EU to delay launch of membership talks with Macedonia
The EU will not give the Former Yugoslav Republic of Macedonia the green light for starting accession talks next week as the Balkan country had hoped, with the European Commission citing political shortcomings for the delay.
According to an annual commission evaluation report to be published next week, seen by Macedonian newspaper Dnevnik, the parliament and the administration are not functioning well enough, and important reforms are still not completed.
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"The firing of civil servants after the change of the government in 2006 illustrates how much all the levels of the administration are politicised, which impedes its proper functioning. A difference has to exist between the political and the administrative level", reads the commission's draft report, Dnevnik wrote on Tuesday (30 October).
On top of that, due to its internal political disputes, the functioning of the Macedonian parliament has been disturbed and there has not been enough dialogue between the party in power and the opposition for a long time, says the document.
As a result many laws are still blocked, in particular concerning the reform of the judicial system.
Brussels also criticises the fact that because the Macedonian government realised there were delays, it has now hastily speeded up the writing of new laws - harming their quality.
The report also says that problems typical of countries of the Balkan region – such as lagging reforms of the judiciary and corruption problems – have still not been tackled.
According to the commission report, corruption remains "widespread."
Solving the name dispute
Finally, the EU executive calls on the Macedonian and Greek governments to solve the issue of the name of the small Balkan state.
"New efforts are needed, with a constructive approach, so that a common solution for the name is found with Greece, under the auspices of the UN, which will contribute to the regional cooperation and good neighbourly relations", the report says.
Greece has been refusing to recognise the country under its constitutional name – Republic of Macedonia - ever since it declared independence in 1991 following the split of Yugoslavia.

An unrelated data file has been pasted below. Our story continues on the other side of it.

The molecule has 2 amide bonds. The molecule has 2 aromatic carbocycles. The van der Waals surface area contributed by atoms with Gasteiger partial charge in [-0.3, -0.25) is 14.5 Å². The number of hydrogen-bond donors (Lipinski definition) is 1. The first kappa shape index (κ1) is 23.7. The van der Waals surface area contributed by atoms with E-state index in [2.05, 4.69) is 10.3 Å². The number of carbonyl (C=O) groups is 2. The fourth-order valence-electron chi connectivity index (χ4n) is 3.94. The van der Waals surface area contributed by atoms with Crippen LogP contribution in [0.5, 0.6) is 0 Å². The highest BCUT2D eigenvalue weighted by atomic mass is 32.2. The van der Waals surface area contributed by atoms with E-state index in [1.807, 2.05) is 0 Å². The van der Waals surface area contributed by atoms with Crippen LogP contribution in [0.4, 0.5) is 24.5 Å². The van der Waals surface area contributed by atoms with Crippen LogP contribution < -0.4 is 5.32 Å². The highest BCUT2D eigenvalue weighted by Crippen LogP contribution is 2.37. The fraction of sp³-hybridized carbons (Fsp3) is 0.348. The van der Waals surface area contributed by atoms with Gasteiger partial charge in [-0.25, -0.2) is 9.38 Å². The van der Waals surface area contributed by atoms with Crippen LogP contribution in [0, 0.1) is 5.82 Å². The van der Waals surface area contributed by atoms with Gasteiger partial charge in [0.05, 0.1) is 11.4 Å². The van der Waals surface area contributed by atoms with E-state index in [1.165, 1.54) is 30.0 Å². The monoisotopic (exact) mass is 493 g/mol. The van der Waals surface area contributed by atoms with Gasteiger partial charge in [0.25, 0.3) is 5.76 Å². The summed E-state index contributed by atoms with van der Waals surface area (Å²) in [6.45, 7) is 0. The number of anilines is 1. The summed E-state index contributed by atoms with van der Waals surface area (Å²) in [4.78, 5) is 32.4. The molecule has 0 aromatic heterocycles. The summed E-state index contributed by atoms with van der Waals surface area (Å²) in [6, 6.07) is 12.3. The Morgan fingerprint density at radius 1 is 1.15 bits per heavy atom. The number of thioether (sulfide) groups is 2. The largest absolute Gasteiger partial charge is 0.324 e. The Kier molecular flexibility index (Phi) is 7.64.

A Greek northern region is also called Macedonia and Athens fears potential territory claims if Skopje is allowed to use it.
Instead, the name of Former Yugoslav Republic of Macedonia (FYROM) has been used by the international community as a "provisional" term designating the country since 1993 - with Athens and Skopje disagreeing on the long-term use of this term.
No Balkan state in the EU in a near future?
Macedonia was granted the status of an EU candidate country in 2005, but after the negative assessments of this report, it is not expected to actually launch membership talks before 2009.
In addition, most countries from the region are unlikely to become EU members in the near future, according to their assessment reports seen by the Financial Times.
"The enforcement of the rule of law, notably through judicial reform, and the fight against corruption and organised crime are top priorities", the paper writes on Wednesday (31 October).
"Corruption remains widespread and is deeply rooted in society. In all western Balkan countries, measures taken are not commensurate with the magnitude of the problem", according to the report.
Despite improvements noted in economic integration, civil society also remains weak in the region, it says.
Realistically, only Croatia, which opened membership talks in October 2005 and is currently the most advanced Western Balkan country, could join the 27-member EU in the next five years.
Shortcomings are also noted in the Croatian report, however, including the treatment of Serbian minorities and the alignment of national tax legislation with EU norms.